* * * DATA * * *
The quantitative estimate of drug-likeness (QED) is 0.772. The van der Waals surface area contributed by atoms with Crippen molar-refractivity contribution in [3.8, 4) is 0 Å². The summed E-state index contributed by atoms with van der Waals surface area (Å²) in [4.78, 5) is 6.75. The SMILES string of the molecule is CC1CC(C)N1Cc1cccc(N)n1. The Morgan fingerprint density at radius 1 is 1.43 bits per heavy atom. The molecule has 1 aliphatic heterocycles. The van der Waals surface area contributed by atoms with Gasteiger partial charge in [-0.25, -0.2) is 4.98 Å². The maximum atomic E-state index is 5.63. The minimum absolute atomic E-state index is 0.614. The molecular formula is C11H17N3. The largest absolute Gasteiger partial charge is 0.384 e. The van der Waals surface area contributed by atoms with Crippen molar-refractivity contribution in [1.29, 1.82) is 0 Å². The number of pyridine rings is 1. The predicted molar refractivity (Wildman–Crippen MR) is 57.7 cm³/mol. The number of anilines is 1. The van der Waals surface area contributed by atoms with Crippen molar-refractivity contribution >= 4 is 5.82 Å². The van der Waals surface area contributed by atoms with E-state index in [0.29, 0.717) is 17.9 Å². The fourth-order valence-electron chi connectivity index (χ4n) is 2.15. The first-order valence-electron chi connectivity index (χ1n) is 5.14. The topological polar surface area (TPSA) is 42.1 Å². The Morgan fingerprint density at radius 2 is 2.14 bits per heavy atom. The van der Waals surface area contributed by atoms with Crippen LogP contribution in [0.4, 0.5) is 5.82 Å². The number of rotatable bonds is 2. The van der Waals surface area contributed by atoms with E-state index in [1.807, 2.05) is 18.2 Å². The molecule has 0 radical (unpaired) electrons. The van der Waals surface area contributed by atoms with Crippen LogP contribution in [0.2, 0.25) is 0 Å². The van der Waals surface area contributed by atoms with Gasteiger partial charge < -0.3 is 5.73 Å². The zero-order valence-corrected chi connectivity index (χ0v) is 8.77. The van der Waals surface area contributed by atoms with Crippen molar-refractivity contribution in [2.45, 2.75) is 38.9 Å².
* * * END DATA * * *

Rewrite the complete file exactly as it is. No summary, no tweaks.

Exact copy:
The quantitative estimate of drug-likeness (QED) is 0.772. The van der Waals surface area contributed by atoms with Crippen molar-refractivity contribution in [3.8, 4) is 0 Å². The summed E-state index contributed by atoms with van der Waals surface area (Å²) in [4.78, 5) is 6.75. The SMILES string of the molecule is CC1CC(C)N1Cc1cccc(N)n1. The Morgan fingerprint density at radius 1 is 1.43 bits per heavy atom. The molecule has 1 aliphatic heterocycles. The van der Waals surface area contributed by atoms with Gasteiger partial charge in [-0.25, -0.2) is 4.98 Å². The maximum atomic E-state index is 5.63. The minimum absolute atomic E-state index is 0.614. The molecular formula is C11H17N3. The largest absolute Gasteiger partial charge is 0.384 e. The van der Waals surface area contributed by atoms with Crippen molar-refractivity contribution in [1.29, 1.82) is 0 Å². The number of pyridine rings is 1. The predicted molar refractivity (Wildman–Crippen MR) is 57.7 cm³/mol. The number of anilines is 1. The van der Waals surface area contributed by atoms with Crippen molar-refractivity contribution >= 4 is 5.82 Å². The van der Waals surface area contributed by atoms with E-state index in [0.29, 0.717) is 17.9 Å². The fourth-order valence-electron chi connectivity index (χ4n) is 2.15. The first-order valence-electron chi connectivity index (χ1n) is 5.14. The topological polar surface area (TPSA) is 42.1 Å². The Morgan fingerprint density at radius 2 is 2.14 bits per heavy atom. The van der Waals surface area contributed by atoms with Crippen LogP contribution in [0.4, 0.5) is 5.82 Å². The number of rotatable bonds is 2. The van der Waals surface area contributed by atoms with E-state index in [1.807, 2.05) is 18.2 Å². The molecule has 0 radical (unpaired) electrons. The van der Waals surface area contributed by atoms with Crippen LogP contribution in [0.2, 0.25) is 0 Å². The van der Waals surface area contributed by atoms with Gasteiger partial charge < -0.3 is 5.73 Å². The zero-order valence-corrected chi connectivity index (χ0v) is 8.77. The van der Waals surface area contributed by atoms with Crippen molar-refractivity contribution in [2.45, 2.75) is 38.9 Å².